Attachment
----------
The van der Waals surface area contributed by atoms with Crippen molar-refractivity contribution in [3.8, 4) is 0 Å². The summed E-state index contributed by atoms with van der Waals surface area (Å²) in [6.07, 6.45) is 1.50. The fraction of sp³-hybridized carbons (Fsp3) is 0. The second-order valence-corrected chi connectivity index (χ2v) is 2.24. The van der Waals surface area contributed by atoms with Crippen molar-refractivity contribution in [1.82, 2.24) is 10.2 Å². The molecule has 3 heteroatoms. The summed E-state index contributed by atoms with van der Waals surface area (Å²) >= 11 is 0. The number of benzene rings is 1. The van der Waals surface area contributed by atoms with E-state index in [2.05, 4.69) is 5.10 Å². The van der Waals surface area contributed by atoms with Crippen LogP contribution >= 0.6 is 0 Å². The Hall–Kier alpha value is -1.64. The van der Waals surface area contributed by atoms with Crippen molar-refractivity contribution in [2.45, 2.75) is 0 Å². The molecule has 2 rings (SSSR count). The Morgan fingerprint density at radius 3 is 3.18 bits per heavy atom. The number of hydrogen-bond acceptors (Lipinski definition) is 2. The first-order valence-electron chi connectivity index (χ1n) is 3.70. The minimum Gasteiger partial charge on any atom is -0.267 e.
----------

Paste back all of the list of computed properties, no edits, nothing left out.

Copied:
The van der Waals surface area contributed by atoms with Crippen molar-refractivity contribution in [3.8, 4) is 0 Å². The summed E-state index contributed by atoms with van der Waals surface area (Å²) in [6.07, 6.45) is 1.50. The fraction of sp³-hybridized carbons (Fsp3) is 0. The second-order valence-corrected chi connectivity index (χ2v) is 2.24. The van der Waals surface area contributed by atoms with Crippen molar-refractivity contribution in [1.82, 2.24) is 10.2 Å². The molecule has 3 heteroatoms. The summed E-state index contributed by atoms with van der Waals surface area (Å²) >= 11 is 0. The number of benzene rings is 1. The van der Waals surface area contributed by atoms with E-state index in [2.05, 4.69) is 5.10 Å². The van der Waals surface area contributed by atoms with Crippen LogP contribution >= 0.6 is 0 Å². The Hall–Kier alpha value is -1.64. The van der Waals surface area contributed by atoms with Crippen molar-refractivity contribution in [2.45, 2.75) is 0 Å². The molecule has 2 rings (SSSR count). The Morgan fingerprint density at radius 3 is 3.18 bits per heavy atom. The number of hydrogen-bond acceptors (Lipinski definition) is 2. The first-order valence-electron chi connectivity index (χ1n) is 3.70. The minimum Gasteiger partial charge on any atom is -0.267 e.